The gene expression changes behind Alzheimer’s disease

BioTechniques News
Beatrice Bowlby

Massachusetts Institute of Technology (MIT; MA, USA) researchers have published four papers on the molecular changes underlying Alzheimer’s disease.

Currently, there are three FDA-approved drugs available to treat symptoms of mild to moderate Alzheimer’s disease; however, these are not curative and cannot prevent progression of the disease. Researchers at MIT have carried out a broad analysis of the Alzheimer’s-affected brain and looked at the genomic, epigenomic and transcriptomic changes that occur across different cell types, hoping to reveal new drug targets. This collaborative effort has resulted in four papers published in Cell.

The researchers analyzed more than 2 million cells obtained from 427 postmortem brain samples from the Religious Orders Study/Memory and Aging Project (ROSMAP). ROSMAP has been running since 1994, tracking changes in memory and motor function along with other age-related changes.

The studies were led by Li-Huei Tsai, the director of MIT’s Picower Institute for Learning and Memory, and Manolis Kellis, a professor of computer science. “What we set out to do was blend together our computational and biological expertise and take an unbiased look at Alzheimer’s at an unprecedented scale across hundreds of individuals – something that has just never been done before,” commented Kellis.

As many previous studies have focussed on the amyloid plaques that are indicative of Alzheimer’s disease, the researchers aimed to collect data that could reveal other approaches to treating the disease.

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In the first of the papers, the researchers used single-cell RNA-sequencing (scRNA-seq) to analyze the gene expression patterns of 54 types of brain cells and identified the cellular functions that were most affected in brains with Alzheimer’s [1]. This revealed that impairments in mitochondrial function, synaptic signaling and the protein complexes needed to maintain the structural integrity of the genome are present in the Alzheimer’s brain. They also found that the genetic pathways related to lipid metabolism were disrupted. Tsai and Kellis have previously shown that APOE4 – a genetic risk factor of Alzheimer’s – interferes with lipid metabolism.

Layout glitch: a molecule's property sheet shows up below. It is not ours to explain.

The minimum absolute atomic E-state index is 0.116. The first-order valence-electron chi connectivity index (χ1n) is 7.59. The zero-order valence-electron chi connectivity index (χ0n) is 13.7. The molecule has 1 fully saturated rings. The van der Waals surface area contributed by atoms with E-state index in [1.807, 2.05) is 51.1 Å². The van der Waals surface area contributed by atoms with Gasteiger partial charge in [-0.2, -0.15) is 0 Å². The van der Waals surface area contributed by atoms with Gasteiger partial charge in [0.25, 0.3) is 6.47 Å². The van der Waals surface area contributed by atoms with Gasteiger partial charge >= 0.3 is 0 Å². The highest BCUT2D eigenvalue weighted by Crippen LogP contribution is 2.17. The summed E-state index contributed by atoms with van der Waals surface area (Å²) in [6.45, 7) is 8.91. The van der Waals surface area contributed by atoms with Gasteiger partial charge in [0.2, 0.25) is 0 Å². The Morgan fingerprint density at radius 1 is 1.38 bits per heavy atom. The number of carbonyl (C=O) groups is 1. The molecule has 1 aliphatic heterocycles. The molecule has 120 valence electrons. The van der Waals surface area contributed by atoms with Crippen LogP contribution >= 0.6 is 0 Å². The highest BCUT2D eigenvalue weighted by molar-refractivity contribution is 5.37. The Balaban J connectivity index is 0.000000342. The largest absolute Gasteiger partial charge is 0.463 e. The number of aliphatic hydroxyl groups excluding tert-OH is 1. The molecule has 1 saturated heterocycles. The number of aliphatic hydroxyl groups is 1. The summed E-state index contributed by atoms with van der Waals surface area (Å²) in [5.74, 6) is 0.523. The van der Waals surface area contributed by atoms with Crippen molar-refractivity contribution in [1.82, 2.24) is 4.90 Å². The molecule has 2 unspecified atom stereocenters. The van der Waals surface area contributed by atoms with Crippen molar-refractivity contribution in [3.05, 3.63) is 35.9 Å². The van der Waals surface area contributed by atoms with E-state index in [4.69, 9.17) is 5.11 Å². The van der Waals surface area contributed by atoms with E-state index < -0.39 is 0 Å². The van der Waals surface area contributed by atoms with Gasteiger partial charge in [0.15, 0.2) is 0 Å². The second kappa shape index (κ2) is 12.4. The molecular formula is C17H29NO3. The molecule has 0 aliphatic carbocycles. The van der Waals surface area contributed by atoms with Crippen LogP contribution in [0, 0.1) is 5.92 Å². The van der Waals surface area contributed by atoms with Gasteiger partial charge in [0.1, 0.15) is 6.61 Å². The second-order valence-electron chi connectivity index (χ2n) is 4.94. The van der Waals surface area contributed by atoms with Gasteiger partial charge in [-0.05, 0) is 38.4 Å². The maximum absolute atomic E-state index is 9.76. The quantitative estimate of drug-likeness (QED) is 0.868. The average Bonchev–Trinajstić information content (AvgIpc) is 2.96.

To study epigenomic changes, the researchers used an assay for transposase-accessible chromatic sequencing (ATAC-seq), a method that determines chromatin accessibility across the genome [2]. When combined with scRNA-seq, this can link information about how much a gene is expressed with how accessible the gene is. They identified the cell types that were most likely to express disease-linked genes, finding these mostly occurred in the microglia. The researchers also found that cells in the brain undergo epigenomic erosion as Alzheimer’s progresses, which contributes to the loss of cell identify as the normal pattern of accessible genomic sites are lost.

The third paper used RNA sequencing to classify microglia into 12 different states, based on the level of gene expression [3]. This revealed that as Alzheimer’s progresses, an increasing number of microglia enter inflammatory states. Previous studies by Tsai have shown that increased inflammation in the brain causes the blood–brain barrier to degrade and that neurons start to have challenges communicating. As more microglia become inflamed, fewer exist in the homeostatic state needed for normal brain function. The researchers identified transcription factors that keep microglia in this homeostatic state and hope to find a way to activate these factors as a possible treatment for Alzheimer’s disease in the future.

The fourth study found that it becomes more difficult for neurons to repair when DNA damage accumulates, which leads to genome rearrangements and 3D folding defects [4]. “When you have a lot of DNA damage in neurons, the cells, in their attempt to put the genome back together, make mistakes that cause rearrangements,” explained Vishnu Dileep, who led this study. These changes seem to mostly impact genes that are related to synaptic activity, which could contribute to the cognitive decline associated with Alzheimer’s.

The researchers will use the data and information gained from these four studies to target some of the key genes identified, hoping this will lead to new drugs to treat Alzheimer’s disease. “We want the world to use this data,” Kellis said. “We’ve created online repositories where people can interact with the data, can access it, visualize it and conduct analyses on the fly.”

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